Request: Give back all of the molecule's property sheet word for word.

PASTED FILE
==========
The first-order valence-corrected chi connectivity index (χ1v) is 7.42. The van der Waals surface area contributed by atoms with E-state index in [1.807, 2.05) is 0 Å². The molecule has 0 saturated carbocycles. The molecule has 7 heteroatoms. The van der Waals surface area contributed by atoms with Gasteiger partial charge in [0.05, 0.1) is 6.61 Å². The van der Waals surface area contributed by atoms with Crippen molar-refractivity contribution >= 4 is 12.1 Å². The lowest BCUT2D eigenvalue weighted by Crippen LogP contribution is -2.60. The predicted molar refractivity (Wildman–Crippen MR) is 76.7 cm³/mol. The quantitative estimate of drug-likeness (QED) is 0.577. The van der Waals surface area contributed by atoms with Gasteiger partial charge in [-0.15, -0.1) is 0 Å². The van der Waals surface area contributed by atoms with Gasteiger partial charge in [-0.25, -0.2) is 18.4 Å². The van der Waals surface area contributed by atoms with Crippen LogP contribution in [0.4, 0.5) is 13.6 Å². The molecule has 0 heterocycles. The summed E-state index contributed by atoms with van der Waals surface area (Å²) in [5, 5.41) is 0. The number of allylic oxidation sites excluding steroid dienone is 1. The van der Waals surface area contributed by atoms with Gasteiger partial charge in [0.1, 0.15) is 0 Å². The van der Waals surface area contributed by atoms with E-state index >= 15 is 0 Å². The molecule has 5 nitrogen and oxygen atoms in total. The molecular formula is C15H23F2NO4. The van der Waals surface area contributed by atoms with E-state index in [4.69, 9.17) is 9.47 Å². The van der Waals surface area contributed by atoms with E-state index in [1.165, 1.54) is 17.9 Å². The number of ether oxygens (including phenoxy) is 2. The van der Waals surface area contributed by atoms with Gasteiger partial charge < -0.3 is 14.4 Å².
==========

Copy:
The first-order valence-corrected chi connectivity index (χ1v) is 7.42. The van der Waals surface area contributed by atoms with E-state index in [1.807, 2.05) is 0 Å². The molecule has 0 saturated carbocycles. The molecule has 7 heteroatoms. The van der Waals surface area contributed by atoms with Gasteiger partial charge in [0.05, 0.1) is 6.61 Å². The van der Waals surface area contributed by atoms with Crippen molar-refractivity contribution >= 4 is 12.1 Å². The lowest BCUT2D eigenvalue weighted by Crippen LogP contribution is -2.60. The predicted molar refractivity (Wildman–Crippen MR) is 76.7 cm³/mol. The quantitative estimate of drug-likeness (QED) is 0.577. The van der Waals surface area contributed by atoms with Gasteiger partial charge in [-0.15, -0.1) is 0 Å². The van der Waals surface area contributed by atoms with Gasteiger partial charge in [-0.25, -0.2) is 18.4 Å². The van der Waals surface area contributed by atoms with Crippen LogP contribution in [0.4, 0.5) is 13.6 Å². The molecule has 0 heterocycles. The summed E-state index contributed by atoms with van der Waals surface area (Å²) in [5, 5.41) is 0. The number of allylic oxidation sites excluding steroid dienone is 1. The van der Waals surface area contributed by atoms with Gasteiger partial charge in [0.1, 0.15) is 0 Å². The van der Waals surface area contributed by atoms with E-state index >= 15 is 0 Å². The molecule has 5 nitrogen and oxygen atoms in total. The molecular formula is C15H23F2NO4. The van der Waals surface area contributed by atoms with E-state index in [4.69, 9.17) is 9.47 Å². The van der Waals surface area contributed by atoms with E-state index in [1.165, 1.54) is 17.9 Å². The number of ether oxygens (including phenoxy) is 2. The van der Waals surface area contributed by atoms with Gasteiger partial charge < -0.3 is 14.4 Å².